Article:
Showing posts with label San Biagio di Callalta. Show all posts
Showing posts with label San Biagio di Callalta. Show all posts

2 July 2017

Pierre Cardin - fashion designer

Star of Parisian haute couture was born in Italy

Pierre Cardin, pictured in 2009
Pierre Cardin, pictured in 2009
Pierre Cardin, who has been described as the last survivor of the heyday of Parisian haute couture in the 50s and 60s, was born on this day in 1922 in the province of Treviso, north of Venice.

There are differing versions of the story of Cardin’s Italian origins.

One says that his parents were French but had a holiday home in Italy and that he was born in the village of Sant’ Andrea di Barbarana, on the Piave river, where his parents had a house.

Another says that his father was Italian, a labourer, that he was born in another small town in the province, San Biagio di Callalta and that he was the last of 11 children. This version suggests his father was in his 60s when Pierre – christened Pietro – was born.

What is agreed is that the family left Italy for France in 1924, possibly because of his father’s unease at the rise of Mussolini and his opposition to Fascism.

They settled in the industrial city of Saint-Etienne, where Pierre began his career in the clothing industry in 1936 when he was taken on as a tailor’s apprentice.

He moved to Vichy in 1939 and worked during the Second World War for the Red Cross before relocating to Paris in 1945, determined to make his name in the fashion world.

The trademark Pierre Cardin bubble dress of the 1950s
The trademark Pierre Cardin
bubble dress of the 1950s
At first, he worked with the Italian designer Elsa Schiaparelli and designed costumes for the film director Jean Cocteau. before joining Christian Dior.  His talent shone through from an early stage and in 1950 he started his own fashion house.

The first Pierre Cardin dresses were unveiled at a lavish masquerade ball in 1953 – dubbed ‘the party of the century’ – in a palace on the Grand Canal in Venice.

Cardin’s first boutique, Eve, opened in Paris in 1954, the same year that his so-called ‘bubble dress’ – a loose-fitting dress tightened near the waistline and brought in at the hem to create a ‘bubble’ effect – brought him international success.

He became known for his avant-garde designs, inspired often by things he had seen in travelling around the world.  His clothes for a while showed a Japanese influence after he had visited Tokyo in 1957 to open Japan’s first high fashion store.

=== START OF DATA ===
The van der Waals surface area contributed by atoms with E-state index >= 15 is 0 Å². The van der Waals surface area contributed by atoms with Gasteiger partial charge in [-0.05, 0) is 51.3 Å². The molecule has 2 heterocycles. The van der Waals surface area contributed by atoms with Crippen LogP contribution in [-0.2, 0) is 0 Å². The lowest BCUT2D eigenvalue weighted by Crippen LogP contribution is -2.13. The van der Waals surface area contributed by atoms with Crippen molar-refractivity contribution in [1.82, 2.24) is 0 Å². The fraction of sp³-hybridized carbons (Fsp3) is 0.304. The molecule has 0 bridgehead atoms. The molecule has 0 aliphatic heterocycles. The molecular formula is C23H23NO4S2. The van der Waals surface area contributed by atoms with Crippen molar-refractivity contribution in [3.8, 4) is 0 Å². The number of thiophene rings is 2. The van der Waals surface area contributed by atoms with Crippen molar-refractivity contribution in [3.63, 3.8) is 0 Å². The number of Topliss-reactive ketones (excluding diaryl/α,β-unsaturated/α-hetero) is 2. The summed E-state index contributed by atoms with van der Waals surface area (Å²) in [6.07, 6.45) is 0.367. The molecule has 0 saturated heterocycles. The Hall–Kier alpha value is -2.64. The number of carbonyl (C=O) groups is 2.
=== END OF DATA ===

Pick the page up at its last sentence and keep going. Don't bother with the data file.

Later, after he had visited NASA headquarters in Washington, his designs began to have a futuristic space-age look.

Cardin was one of the first designers to realise the potential of ready-to-wear as haute couture began to decline in the 1960s. Indeed, he was expelled from the snooty Chambre Syndicale – the guardian of fashion standards – for launching a ready-to-wear line in the department store Printemps, although he was quickly reinstated.

He was also a pioneer of the designer label culture, launching a collection during the late 1960s that was the first to include the designer’s logo stitched on each garment.  He became something of an iconic figure of the Swinging Sixties era, designing clothes for both The Beatles – the collarless jackets were his idea – and The Rolling Stones.

The Pierre Cardin logo is known the world over
The Pierre Cardin logo is known the world over
In 1971 he turned a former theatre in Paris into Espace Cardin, where he would not only show his clothes but would also promote rising artistic talents – in music and theatre – by offering them the chance to perform on his stage.

In time, much to the disapproval of some of his contemporaries in the Paris fashion world, the Pierre Cardin name began to appear on all manner of products – from baseball caps to cars – as the company sought to exploit the brand.  Some critics condemned him for ‘cheapening’ the company’s image; others applauded his entrepreneurialism.

The company bought Maxim’s in Paris in 1981 and from it developed a worldwide chain of exclusive restaurants and hotels.

In 2011, the business was valued at around $1 billion. Cardin’s proud boast was that he built the business from scratch, without ever having to borrow money.

Cardin, now in his 90s and, until recently, still designing clothes personally in his studio, owns among other homes a castle at Lacoste, Vaucluse once owned by the Marquis de Sade and a palazzo in Venice that he claims once belonged to Giacomo Casanova, although history shows that its historical owner was Giovanni Bragadin di San Cassian, Bishop of Verona and Patriarch of Venice.

The Ca' d'Oro is one of the most famous palaces on the Grand Canal in Venice
The Ca' d'Oro is one of the most famous palaces
on the Grand Canal in Venice
Travel tip:

The buildings that line the Grand Canal in Venice, of which there are about 170, were mostly built between the 13th and the 18th century, when noble Venetian families wanted to show off their wealth in suitable palaces. Among the most famous are the Palazzo Barbaro, Ca' Rezzonico, Ca' d'Oro, Palazzo Dario, Ca' Foscari, Palazzo Barbarigo and the Palazzo Venier dei Leoni, which today houses the Peggy Guggenheim Collection.